Finally, I made my way back down the hill to the parking lot and drove to the Joseph Smith Homestead/Farm, which was less than two miles away.  There, I entered the welcoming center where I was greeted by a couple who were closer in age to me. Brother Martin and Sister Carson sat down with me next to a window that looked out onto a field of high grass and crude timber fencing that surrounded acres of property.  Just to the left of the window, inside the fencing, stood a one story small wooden structure.  It felt like I was looking back into the early 1800’s and that is exactly what the intent was.  Brother Martin and Sister Carson explained, and told the story of what it was like for the young child Joseph Smith and his family as they lived on this farm and in that small cabin. The cabin I was looking at was an exact replica of the original and Brother Martin took me on a tour through the inside of it.  Aside from the religious aspects of this place, the historical artifacts and adventures of this town were enormously interesting.  Just a little ways from the cabin, down a stone paved road, another larger house is seen.  It’s where Joseph Smith and his family lived in his mom and dad’s later years.  This house is 85% original and to walk through it is like actually


stepping back into time.  All of this was a prelude to the final visit of my tour-, which was a long walk through the sacred grove.

As I walked along, on a stone and dirt path that lead up to the tree line of the grove, it just felt good to be out on such a beautiful day. The birds were chirping and everything just felt fresh and, nice.  There wasn’t anything heavenly or spiritual surrounding me at all.  It was just a stroll among nature.  Entering the path, where the trees began, I felt the heat of the sun begin to leave me but the temperature was still very comfortable.  I must have walked about ten yards in when I noticed something a little different but I couldn’t quite figure out what it was until I looked up.  The leaves on the trees were barely moving and the singsong of the birds was constant and beautifully hypnotic.   I was walking on a path of soft dirt and it was about then that everything went totally quiet, except for the sound of the few birds who continued to chirp their song. Nothing in eyesight or earshot moved or made a sound.  It was as if I had just entered some sort of a tranquil void. I was in a peaceful wonderland and the feeling that came over me was that nothing that existed beyond the grove mattered much anymore or matched the grove’s importance. I felt like I was being given the privilege to know a secret. I have walked in woods before but it was nothing like this.  All of a sudden, I felt a peace and happiness come over me that I haven’t felt in years. It was like a calming wave slowly and steadily began to roll over me. Consequently, what did this fool do?  Instead of taking it all in and just experiencing it, I began to analyze what was happening-again. Old habits are hard to break. There really wasn’t a lot of time spent trying to figure it all out though.  I was having another abrupt empathic experience.  Was this happiness and peace that I was feeling about me, or was it something related to the place or an event that took place here almost two hundred years ago?   I surmised that it could be about me, the place, and the event all at the same time.  As I looked up through the leaves, I saw the rays of the sun streaming down to the earthen path where I stood and I imagined what it must have been like for Joseph Smith as he stood here, bathed in a beautiful light with a message from the heavenly father and his son.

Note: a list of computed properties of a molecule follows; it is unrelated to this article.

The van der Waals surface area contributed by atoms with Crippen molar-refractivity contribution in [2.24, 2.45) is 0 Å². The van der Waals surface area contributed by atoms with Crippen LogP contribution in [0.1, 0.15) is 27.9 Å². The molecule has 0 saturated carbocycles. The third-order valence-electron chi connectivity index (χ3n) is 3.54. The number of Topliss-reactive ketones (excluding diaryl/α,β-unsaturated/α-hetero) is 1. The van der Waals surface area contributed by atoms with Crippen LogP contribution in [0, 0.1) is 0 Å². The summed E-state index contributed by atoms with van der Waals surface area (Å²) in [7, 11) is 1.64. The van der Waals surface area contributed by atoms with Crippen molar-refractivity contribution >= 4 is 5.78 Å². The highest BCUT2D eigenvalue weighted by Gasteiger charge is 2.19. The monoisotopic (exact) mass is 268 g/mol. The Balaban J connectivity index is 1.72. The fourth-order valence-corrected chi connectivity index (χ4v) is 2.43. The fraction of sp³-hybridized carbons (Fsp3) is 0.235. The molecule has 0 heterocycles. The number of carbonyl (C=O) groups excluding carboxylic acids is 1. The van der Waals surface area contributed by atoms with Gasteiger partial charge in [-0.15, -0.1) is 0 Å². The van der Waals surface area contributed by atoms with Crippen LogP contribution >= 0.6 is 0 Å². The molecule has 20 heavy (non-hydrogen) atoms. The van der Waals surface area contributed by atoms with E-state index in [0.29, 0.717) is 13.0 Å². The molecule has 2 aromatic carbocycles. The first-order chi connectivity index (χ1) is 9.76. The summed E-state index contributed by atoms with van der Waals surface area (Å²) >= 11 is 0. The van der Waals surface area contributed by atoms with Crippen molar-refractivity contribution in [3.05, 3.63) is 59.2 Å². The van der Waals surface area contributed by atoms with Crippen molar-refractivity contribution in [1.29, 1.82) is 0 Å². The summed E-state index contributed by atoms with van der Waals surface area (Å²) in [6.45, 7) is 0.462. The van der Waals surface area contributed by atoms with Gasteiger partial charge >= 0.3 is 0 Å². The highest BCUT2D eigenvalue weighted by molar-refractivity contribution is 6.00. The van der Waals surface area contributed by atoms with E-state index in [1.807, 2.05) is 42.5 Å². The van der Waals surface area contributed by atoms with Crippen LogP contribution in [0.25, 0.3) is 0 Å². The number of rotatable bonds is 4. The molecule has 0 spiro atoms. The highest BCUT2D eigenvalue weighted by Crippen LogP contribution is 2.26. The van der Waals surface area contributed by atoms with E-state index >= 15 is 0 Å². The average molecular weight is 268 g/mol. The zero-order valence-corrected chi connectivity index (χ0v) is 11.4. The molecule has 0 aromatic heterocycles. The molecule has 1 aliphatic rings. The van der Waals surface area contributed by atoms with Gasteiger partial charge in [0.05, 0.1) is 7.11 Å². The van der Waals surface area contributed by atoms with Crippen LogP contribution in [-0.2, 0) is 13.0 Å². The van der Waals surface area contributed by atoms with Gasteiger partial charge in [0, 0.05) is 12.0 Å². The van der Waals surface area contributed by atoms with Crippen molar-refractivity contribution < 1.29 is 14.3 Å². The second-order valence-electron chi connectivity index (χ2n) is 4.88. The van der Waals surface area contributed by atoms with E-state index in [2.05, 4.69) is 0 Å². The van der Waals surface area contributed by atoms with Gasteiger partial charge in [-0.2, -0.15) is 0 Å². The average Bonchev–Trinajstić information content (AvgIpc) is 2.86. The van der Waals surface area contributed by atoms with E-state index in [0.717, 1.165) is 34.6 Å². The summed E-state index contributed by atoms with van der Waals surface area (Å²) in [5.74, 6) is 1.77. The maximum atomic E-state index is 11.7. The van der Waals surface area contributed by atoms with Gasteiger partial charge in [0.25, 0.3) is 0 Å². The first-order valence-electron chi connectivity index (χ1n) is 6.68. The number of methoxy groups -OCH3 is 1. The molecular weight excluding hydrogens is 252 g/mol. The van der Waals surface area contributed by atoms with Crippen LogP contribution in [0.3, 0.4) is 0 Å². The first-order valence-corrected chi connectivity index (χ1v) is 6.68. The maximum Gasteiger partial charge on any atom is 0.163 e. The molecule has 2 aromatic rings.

I continued with my walk and I began to think about my life and all that I have lived through and I thought a lot about Lou and where she was while I walked along.  I knew she was with God and that she was at peace.  I also knew that some day I would be at peace and with God too.  As I left the path, after a good thirty minute visit, I realized that no church building that I have ever entered has given me the peace and comfort that I received in that sacred grove of trees.

The lesson I learned that day was exactly what Susan told me:  Keep an open heart (And mind) about what others may experience in their own faith and belief systems.  There should be no doubt that Joseph Smith worked tirelessly to build a religion around his experience and faith. Really, we must ask, what could move a person to do all that he did and to stick by his convictions and faith even as people worked to dismantle all that he stood for? People should respect his efforts just as all people should respect all of the religions of the world. Joseph Smith made claims that went beyond our earthly knowledge and he was ostracized for it.  I’m not sure if all that he experienced was divine intervention, but who am I to say it wasn’t?  What I am sure of is strictly coming from my own experience and I would say “something extraordinary happened in those woods” at some point in time, and the only word that comes even close to what I was experiencing and feeling is “divine”.

The rest of my day was spent touring other areas of Palmyra, including the  print shop where The Book Of Mormon was printed.

It was an amazing and spiritually uplifting day.